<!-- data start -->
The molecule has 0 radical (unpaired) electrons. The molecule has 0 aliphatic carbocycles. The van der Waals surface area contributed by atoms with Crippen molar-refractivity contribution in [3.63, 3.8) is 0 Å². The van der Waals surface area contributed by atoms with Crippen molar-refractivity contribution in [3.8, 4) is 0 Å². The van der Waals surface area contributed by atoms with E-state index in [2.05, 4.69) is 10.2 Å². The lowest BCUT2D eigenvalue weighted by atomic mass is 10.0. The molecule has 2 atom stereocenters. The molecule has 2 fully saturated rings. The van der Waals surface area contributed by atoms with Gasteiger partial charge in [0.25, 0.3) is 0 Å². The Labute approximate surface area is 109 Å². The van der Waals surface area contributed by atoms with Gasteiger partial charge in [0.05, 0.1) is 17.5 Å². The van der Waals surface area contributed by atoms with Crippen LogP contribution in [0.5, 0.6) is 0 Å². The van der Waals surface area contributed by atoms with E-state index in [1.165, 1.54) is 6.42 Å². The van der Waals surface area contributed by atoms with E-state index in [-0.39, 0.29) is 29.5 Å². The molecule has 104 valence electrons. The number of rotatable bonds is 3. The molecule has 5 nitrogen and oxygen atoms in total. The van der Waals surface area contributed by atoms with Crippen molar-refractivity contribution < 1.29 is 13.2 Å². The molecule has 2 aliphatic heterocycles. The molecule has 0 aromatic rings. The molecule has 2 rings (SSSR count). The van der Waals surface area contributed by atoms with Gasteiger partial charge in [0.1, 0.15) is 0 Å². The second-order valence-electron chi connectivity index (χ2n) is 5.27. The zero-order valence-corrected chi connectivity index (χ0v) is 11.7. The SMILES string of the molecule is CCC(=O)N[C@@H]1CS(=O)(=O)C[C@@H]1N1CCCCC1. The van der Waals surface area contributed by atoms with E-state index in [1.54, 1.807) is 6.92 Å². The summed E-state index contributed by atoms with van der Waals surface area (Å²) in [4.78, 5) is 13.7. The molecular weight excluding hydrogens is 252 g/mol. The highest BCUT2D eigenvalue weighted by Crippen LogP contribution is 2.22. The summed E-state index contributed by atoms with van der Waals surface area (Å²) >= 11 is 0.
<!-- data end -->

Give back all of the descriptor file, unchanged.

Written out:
The molecule has 0 radical (unpaired) electrons. The molecule has 0 aliphatic carbocycles. The van der Waals surface area contributed by atoms with Crippen molar-refractivity contribution in [3.63, 3.8) is 0 Å². The van der Waals surface area contributed by atoms with Crippen molar-refractivity contribution in [3.8, 4) is 0 Å². The van der Waals surface area contributed by atoms with E-state index in [2.05, 4.69) is 10.2 Å². The lowest BCUT2D eigenvalue weighted by atomic mass is 10.0. The molecule has 2 atom stereocenters. The molecule has 2 fully saturated rings. The van der Waals surface area contributed by atoms with Gasteiger partial charge in [0.25, 0.3) is 0 Å². The Labute approximate surface area is 109 Å². The van der Waals surface area contributed by atoms with Gasteiger partial charge in [0.05, 0.1) is 17.5 Å². The van der Waals surface area contributed by atoms with Crippen LogP contribution in [0.5, 0.6) is 0 Å². The van der Waals surface area contributed by atoms with E-state index in [1.165, 1.54) is 6.42 Å². The van der Waals surface area contributed by atoms with E-state index in [-0.39, 0.29) is 29.5 Å². The molecule has 104 valence electrons. The number of rotatable bonds is 3. The molecule has 5 nitrogen and oxygen atoms in total. The van der Waals surface area contributed by atoms with Crippen molar-refractivity contribution < 1.29 is 13.2 Å². The molecule has 2 aliphatic heterocycles. The molecule has 0 aromatic rings. The molecule has 2 rings (SSSR count). The van der Waals surface area contributed by atoms with Gasteiger partial charge in [0.1, 0.15) is 0 Å². The second-order valence-electron chi connectivity index (χ2n) is 5.27. The zero-order valence-corrected chi connectivity index (χ0v) is 11.7. The SMILES string of the molecule is CCC(=O)N[C@@H]1CS(=O)(=O)C[C@@H]1N1CCCCC1. The van der Waals surface area contributed by atoms with E-state index in [1.54, 1.807) is 6.92 Å². The summed E-state index contributed by atoms with van der Waals surface area (Å²) in [4.78, 5) is 13.7. The molecular weight excluding hydrogens is 252 g/mol. The highest BCUT2D eigenvalue weighted by Crippen LogP contribution is 2.22. The summed E-state index contributed by atoms with van der Waals surface area (Å²) >= 11 is 0.